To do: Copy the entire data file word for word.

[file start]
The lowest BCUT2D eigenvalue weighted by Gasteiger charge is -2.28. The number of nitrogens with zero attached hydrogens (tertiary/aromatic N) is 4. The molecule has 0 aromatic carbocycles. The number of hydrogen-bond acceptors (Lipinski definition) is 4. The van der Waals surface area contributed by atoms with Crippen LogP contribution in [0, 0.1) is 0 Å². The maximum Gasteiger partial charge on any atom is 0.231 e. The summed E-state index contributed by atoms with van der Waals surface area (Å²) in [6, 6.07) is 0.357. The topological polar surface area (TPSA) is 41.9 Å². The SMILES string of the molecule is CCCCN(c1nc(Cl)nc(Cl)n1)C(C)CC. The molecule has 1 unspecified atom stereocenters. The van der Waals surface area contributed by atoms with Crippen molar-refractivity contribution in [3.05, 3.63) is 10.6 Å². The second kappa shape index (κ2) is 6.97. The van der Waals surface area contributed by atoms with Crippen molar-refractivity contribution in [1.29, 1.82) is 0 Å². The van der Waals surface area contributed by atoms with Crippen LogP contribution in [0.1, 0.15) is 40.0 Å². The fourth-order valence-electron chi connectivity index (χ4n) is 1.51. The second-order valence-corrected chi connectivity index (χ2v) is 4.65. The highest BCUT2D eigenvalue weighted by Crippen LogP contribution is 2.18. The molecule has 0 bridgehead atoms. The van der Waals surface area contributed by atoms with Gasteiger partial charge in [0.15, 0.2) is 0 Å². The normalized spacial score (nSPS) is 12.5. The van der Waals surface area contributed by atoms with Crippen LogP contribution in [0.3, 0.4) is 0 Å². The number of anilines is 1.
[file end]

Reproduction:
The lowest BCUT2D eigenvalue weighted by Gasteiger charge is -2.28. The number of nitrogens with zero attached hydrogens (tertiary/aromatic N) is 4. The molecule has 0 aromatic carbocycles. The number of hydrogen-bond acceptors (Lipinski definition) is 4. The van der Waals surface area contributed by atoms with Crippen LogP contribution in [0, 0.1) is 0 Å². The maximum Gasteiger partial charge on any atom is 0.231 e. The summed E-state index contributed by atoms with van der Waals surface area (Å²) in [6, 6.07) is 0.357. The topological polar surface area (TPSA) is 41.9 Å². The SMILES string of the molecule is CCCCN(c1nc(Cl)nc(Cl)n1)C(C)CC. The molecule has 1 unspecified atom stereocenters. The van der Waals surface area contributed by atoms with Crippen molar-refractivity contribution in [3.05, 3.63) is 10.6 Å². The second kappa shape index (κ2) is 6.97. The van der Waals surface area contributed by atoms with Crippen molar-refractivity contribution in [1.29, 1.82) is 0 Å². The van der Waals surface area contributed by atoms with Crippen LogP contribution in [0.1, 0.15) is 40.0 Å². The fourth-order valence-electron chi connectivity index (χ4n) is 1.51. The second-order valence-corrected chi connectivity index (χ2v) is 4.65. The highest BCUT2D eigenvalue weighted by Crippen LogP contribution is 2.18. The molecule has 0 bridgehead atoms. The van der Waals surface area contributed by atoms with Gasteiger partial charge in [0.15, 0.2) is 0 Å². The normalized spacial score (nSPS) is 12.5. The van der Waals surface area contributed by atoms with Crippen LogP contribution in [0.3, 0.4) is 0 Å². The number of anilines is 1.